Regarding Section 8(1)(d) of the RTI Act, the PIO claimed that the reports comprised commercial confidence. However, he did not explain how disclosure of the said reports could be considered “commercial confidence” and how it could harm the competitive position of a third party.
Mr Gandhi observed that the PIO’s denial of information holds no water because “as per Section 19(5) of the RTI Act, in any appeal proceedings, the onus to prove that a denial of request was justified shall be on the PIO who denied the request.”
Mr Gandhi thus stated in his order, that, “it is legally well-established that information under the RTI Act can be denied only on the basis of Sections 8 and 9 of the RTI Act. The fact that a record has been termed as ‘classified’ or that it shall be disclosed subject only to an executive decision to that effect—have not been stipulated as exemptions under the RTI Act. Therefore, the PIO cannot use such grounds for denying the information sought under the RTI Act; denial of information shall be on the basis of Sections 8 and 9 of the RTI Act only.”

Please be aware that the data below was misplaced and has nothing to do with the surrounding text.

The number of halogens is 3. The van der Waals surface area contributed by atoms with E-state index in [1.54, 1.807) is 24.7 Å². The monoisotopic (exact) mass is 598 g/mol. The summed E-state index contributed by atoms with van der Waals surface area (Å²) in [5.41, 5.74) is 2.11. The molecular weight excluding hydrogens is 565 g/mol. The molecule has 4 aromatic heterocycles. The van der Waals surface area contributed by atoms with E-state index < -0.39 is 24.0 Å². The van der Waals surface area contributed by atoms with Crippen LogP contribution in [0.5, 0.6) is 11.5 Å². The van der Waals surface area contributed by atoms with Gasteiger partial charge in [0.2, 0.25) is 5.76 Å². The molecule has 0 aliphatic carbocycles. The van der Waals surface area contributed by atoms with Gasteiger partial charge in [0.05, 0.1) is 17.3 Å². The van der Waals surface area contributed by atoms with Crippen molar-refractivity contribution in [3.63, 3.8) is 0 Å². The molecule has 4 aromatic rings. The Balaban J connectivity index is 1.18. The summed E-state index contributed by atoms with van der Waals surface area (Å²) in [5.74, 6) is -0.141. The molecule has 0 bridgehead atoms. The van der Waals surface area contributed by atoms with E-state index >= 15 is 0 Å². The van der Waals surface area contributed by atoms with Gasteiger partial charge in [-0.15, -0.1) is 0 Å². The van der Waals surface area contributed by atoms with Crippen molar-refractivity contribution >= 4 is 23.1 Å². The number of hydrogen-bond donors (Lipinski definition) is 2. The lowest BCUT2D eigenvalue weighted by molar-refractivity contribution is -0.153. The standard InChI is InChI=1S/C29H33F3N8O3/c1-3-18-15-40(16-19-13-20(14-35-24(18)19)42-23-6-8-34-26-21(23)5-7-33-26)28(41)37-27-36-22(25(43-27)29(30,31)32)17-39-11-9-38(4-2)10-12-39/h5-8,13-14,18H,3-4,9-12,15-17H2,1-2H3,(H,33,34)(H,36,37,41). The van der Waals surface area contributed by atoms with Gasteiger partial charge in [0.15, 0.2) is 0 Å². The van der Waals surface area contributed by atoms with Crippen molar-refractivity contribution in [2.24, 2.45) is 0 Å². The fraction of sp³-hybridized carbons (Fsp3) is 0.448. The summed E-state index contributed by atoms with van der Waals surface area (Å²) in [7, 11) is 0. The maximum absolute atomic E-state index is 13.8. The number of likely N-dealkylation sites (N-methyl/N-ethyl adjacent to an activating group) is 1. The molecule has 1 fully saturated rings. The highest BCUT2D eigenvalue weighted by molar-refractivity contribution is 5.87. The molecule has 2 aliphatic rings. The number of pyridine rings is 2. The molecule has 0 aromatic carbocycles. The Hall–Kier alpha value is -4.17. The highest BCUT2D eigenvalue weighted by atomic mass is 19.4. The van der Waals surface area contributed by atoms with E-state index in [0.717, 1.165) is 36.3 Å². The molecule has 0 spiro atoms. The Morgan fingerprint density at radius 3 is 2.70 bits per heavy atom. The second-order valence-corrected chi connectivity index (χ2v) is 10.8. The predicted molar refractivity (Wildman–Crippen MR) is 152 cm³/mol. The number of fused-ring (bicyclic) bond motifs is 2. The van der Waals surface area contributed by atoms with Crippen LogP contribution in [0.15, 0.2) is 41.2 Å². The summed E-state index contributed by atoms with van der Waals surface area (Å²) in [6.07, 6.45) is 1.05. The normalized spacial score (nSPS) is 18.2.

Venkatesh Nayak on his part argued that, “the exemptions under Sections 8(1)(a) and (d) of the RTI Act were not applicable to the present matter.” He said that a larger public interest would certainly be served on disclosure of the reports. He brought to the notice of the CIC, the agreement between India and the International Atomic Energy Agency (IAEA) which lays down the safety and maintenance standards for nuclear activities. He also submitted that reports of the same nature were classified as public documents in countries such as USA, UK and Canada in order to ensure public debate. For proof, he gave written submissions along with a CD detailing his arguments.
Why revealing this information does not relate to national security matters
Venkatesh Nayak referred to the Vienna Convention on Nuclear Safety, 1994 (Convention), to which India is a signatory. On basis of Mr Nayak’s argument, the CIC made the following observations: